No one leaves Berlin

“NOBODY ever really leaves Berlin‘’, says Cate Blanchett to George Clooney in The Good German.

She carries the line off well, and it’s one of a number of great quotes that runs through my head after a few days in the town in April.

It’s up the with JFK’s “Ich bin ein Berliner,’’ and Tom Cruise playing von Stauffenberg in Valkyrie saying, “I’ll kill Hitler, you take Berlin’’.

I ponder this in the Kafee Burger on Torstrasse, near Rosa Luxemburg Platz after a few days sightseeing.

It’s late, after midnight and the bar is just beginning to fill up.

Don’t even bother leaving for a night out in Berlin before midnight. By 3.30am the joint is absolutely jumping and is chock full of a young crowd, including an improbable number of staggeringly beautiful artsy Berlin girls.

A singer is channelling Nick Cave and Michael Stipe: Think Lou Reed without the rhythm or Leonard Cohen without the optimism.

My trip has included a tour of the Fuhrerbunker, which is quite close to where I am staying at the Hilton on Mohrenstrasse, in the centre of town.

I stood on the spot where Hitler’s henchmen burned his body after he and his mistress killed themselves lest they fall into the hands of the invading Russians 66 years ago and change before my visit.

After that it’s just a short walk to the Holocaust memorial right near the Brandenburg Gate, where I stock up on T-shirts and other souvenirs, including a genuine piece of the Berlin wall for only E5.

Nearby in the Tiergarten one of the world’s great aviators Hanna Reitsch landed a light plane as Russian shells arced overhead. She then made her way to the bunker to beg her leader to allow her to fly him to safety.

Hitler refused, but Hanna managed to survive World War II.

There is still a lot of war damage, especially in the city’s east, and there are plenty of walls peppered with machinegun bullet holes and lots of places where larger chunks of masonry have been blasted away by panzerfaust (bazooka) rounds.

Go north of the city and have a look at the old Sachsenhausen concentration camp, where Jewish forgers acting under the orders of Nazi criminal masterminds once made truly excellent forgeries of greenbacks.

The Nazi plan was to undermine the global economy by flooding the world with bogus dollars.

This is a task George W. Bush and Barack Obama gleefully took over from Hitler, as the US prints money a lot faster than Jeff Davis did in Richmond in the dying days of the War of Northern Aggression.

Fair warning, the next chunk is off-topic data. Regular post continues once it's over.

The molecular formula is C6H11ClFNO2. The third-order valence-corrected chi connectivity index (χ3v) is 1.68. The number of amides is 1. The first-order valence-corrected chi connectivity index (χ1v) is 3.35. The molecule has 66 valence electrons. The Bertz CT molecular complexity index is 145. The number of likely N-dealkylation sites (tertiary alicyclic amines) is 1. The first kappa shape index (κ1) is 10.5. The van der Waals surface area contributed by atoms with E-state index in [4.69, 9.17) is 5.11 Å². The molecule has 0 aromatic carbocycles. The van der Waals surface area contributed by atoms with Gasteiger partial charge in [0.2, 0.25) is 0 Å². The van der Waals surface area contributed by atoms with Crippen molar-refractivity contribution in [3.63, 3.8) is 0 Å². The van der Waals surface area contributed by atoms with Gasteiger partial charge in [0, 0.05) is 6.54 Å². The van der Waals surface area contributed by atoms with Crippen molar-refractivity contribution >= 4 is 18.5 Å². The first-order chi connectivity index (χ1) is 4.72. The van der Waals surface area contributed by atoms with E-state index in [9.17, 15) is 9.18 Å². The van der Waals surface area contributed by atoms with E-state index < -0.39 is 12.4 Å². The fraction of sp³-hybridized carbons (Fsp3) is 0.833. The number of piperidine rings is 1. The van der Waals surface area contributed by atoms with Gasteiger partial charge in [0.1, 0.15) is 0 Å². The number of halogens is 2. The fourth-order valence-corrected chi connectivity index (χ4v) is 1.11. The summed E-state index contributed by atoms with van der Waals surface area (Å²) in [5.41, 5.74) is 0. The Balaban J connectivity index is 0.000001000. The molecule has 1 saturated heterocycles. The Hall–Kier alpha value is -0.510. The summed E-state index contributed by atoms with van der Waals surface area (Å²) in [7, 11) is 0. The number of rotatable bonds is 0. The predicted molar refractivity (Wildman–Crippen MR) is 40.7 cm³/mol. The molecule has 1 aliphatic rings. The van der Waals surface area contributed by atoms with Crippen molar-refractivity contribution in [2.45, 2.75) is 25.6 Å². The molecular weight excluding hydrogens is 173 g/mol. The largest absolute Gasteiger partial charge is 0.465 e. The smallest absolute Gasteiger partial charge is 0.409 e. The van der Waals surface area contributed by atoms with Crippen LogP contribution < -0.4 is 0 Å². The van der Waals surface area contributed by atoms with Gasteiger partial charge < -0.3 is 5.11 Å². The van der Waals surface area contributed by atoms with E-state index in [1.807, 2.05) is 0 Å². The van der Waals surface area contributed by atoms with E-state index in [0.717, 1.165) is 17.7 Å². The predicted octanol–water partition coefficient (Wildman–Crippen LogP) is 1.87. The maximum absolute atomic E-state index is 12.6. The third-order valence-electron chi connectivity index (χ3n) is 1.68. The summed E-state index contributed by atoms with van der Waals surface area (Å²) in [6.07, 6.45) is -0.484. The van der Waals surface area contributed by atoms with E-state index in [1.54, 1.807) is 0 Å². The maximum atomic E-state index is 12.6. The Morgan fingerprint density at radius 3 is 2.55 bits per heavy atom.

After World War II Sachsenhausen was in the Russian zone and Stalin used the camp to murder enemies of the state, so the killings began again, with barely a respite, under the orders of the next criminal lunatic, such a piece of work is man.

The thing I love about Berlin is it has a public transport system that actually works. The city covers an area the size of the Hunter Valley, but you can get from one site to the other in about 20 minutes.

The U-bahn,  or ooh-barn as I call it, covers the inner city and the S-Bahn the outer. Change at the Zoo for the Kurfurstendamm (just say Koo-damm) and take in the boutiques for some retail therapy. Make sure you stop and have a hot dog and grab a beer in a café while the missus cuts loose with the plastic.

Next on the agenda has to be a visit to the Humbolthain flak tower, the best preserved of the city’s three flak towers, each of which sheltered up to 15,000 Berliners from allied bombers. Take in a great view of downtown as you contemplate the stupidity of the wonton allied bombing campaign that killed so many civilians, but did not shorten the war by as much as 30 seconds, at a cost of way too many allied aircrew.

It also gave England’s Bomber Command a higher casualty rate among junior officers and NCOs than that of infantry units charging machineguns in World War I.

Next: kill two birds with one stone by walking down Friedrichstrasse for some more shopping and to see Checkpoint Charlie, Set you digital camera to black and white and you’re back with Richard Burton in The Spy Who Came in from the Cold.

It’s getting late at the Kaffee Burger. I step out into exactly the kind of weather the Berliners had to endure as thousands of undisciplined Russian troops were set loose on the city’s women in April 1945.

The early morning air and light rain on Torstrasse takes the edge off the Beck’s and clears out the cobwebs from the loud music and burbon.

I fold up my Moleskine notebook and slip it into the pocket of my black leather jacket and say to myself: “Nobody ever really leaves Berlin.’’

Barry Walker

Berlin Hilton: Mohrenstrasse.

Swiss International Air Lines

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